“Farmer in the City” leads the way, debuting at No. 3 on the LyricFind U.S. chart.
Interest in the discography of Scott Walker skyrocketed following the singer’s March 22 death, slotting Walker on multiple Billboard charts, including No. 3 on Billboard’s LyricFind U.S. chart dated April 6 with “Farmer in the City.”
The LyricFind Global and LyricFind U.S. charts rank the fastest momentum-gaining tracks in lyric-search queries globally and in the U.S., respectively, provided by LyricFind. The Global chart includes queries from all countries except the U.S. The company is the world's leader in licensed lyrics, with data provided by more than 5,000 publishers and utilized by more than 100 services, including Amazon, Pandora, Deezer, Microsoft, SoundHound and iHeartRadio. The latest tracking week ended March 31.
“Farmer in the City” debuts at No. 3 on LyricFind U.S. and at No. 4 on the LyricFind Global chart. In all, lyric searches for the song jumped 7,467 percent following Walker’s death, according to LyricFind.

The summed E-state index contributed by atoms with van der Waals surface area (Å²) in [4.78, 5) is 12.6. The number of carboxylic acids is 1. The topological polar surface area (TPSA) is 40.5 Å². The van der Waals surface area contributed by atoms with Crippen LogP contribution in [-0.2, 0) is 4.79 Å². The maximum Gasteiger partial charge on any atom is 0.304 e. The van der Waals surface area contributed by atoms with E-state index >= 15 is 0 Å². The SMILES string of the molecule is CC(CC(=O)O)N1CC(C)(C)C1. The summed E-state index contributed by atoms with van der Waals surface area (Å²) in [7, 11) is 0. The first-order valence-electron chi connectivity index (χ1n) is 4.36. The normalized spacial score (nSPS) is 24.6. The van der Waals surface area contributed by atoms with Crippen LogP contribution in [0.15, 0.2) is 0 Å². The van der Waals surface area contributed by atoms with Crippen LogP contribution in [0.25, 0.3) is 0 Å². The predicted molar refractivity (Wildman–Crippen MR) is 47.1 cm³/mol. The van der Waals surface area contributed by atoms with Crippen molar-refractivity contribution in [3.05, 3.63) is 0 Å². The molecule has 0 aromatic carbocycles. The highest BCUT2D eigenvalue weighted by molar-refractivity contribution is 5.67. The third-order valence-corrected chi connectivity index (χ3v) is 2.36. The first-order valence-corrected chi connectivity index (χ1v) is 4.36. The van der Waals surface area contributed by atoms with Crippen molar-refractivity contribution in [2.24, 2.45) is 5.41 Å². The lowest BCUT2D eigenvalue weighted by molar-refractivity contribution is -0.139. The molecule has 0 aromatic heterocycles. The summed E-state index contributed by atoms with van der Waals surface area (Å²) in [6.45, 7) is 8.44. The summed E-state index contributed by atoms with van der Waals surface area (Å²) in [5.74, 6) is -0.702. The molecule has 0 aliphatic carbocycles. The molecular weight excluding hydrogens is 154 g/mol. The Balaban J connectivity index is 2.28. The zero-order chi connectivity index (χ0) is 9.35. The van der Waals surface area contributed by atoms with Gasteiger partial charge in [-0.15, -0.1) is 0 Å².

Additionally, “No Regrets,” Walker’s song as part of The Walker Brothers (with John and Gary Walker), reaches No. 6 on LyricFind U.S., followed by Walker’s solo tracks “Montague Terrace (In Blue)” (No. 7) and “Jackie” (No. 9) in the top 10.
The songs’ appearances on the LyricFind charts mark their first entries onto Billboard charts. The Walker Brothers did, however, reach the Billboard Hot 100 three times in the mid-‘60s, led by the No. 13 peak of “The Sun Ain’t Gonna Shine (Anymore)” in May 1966.
On an artist chart level, Walker also debuts on the Social 50 chart at No. 47. (The Social 50 is powered by data tracked by music analytics company Next Big Sound and ranks the most popular artists on Facebook, Twitter, YouTube, Wikipedia and Tumblr. The chart's methodology blends weekly additions of friends/fans/followers with artist page views and engagement. The chart's latest tracking week ended March 28.)
Walker’s debut comes via 171,000 views to his Wikipedia page due to increased interest in the singer following his death.
Overall, according to Nielsen Music, streams of Walker’s solo music jumped 1,689 percent to 704,000 on-demand streams in the latest frame, while streams for The Walker Brothers similarly rose 1,241 percent to 310,000 overall.
Walker died aged 76 years old in London.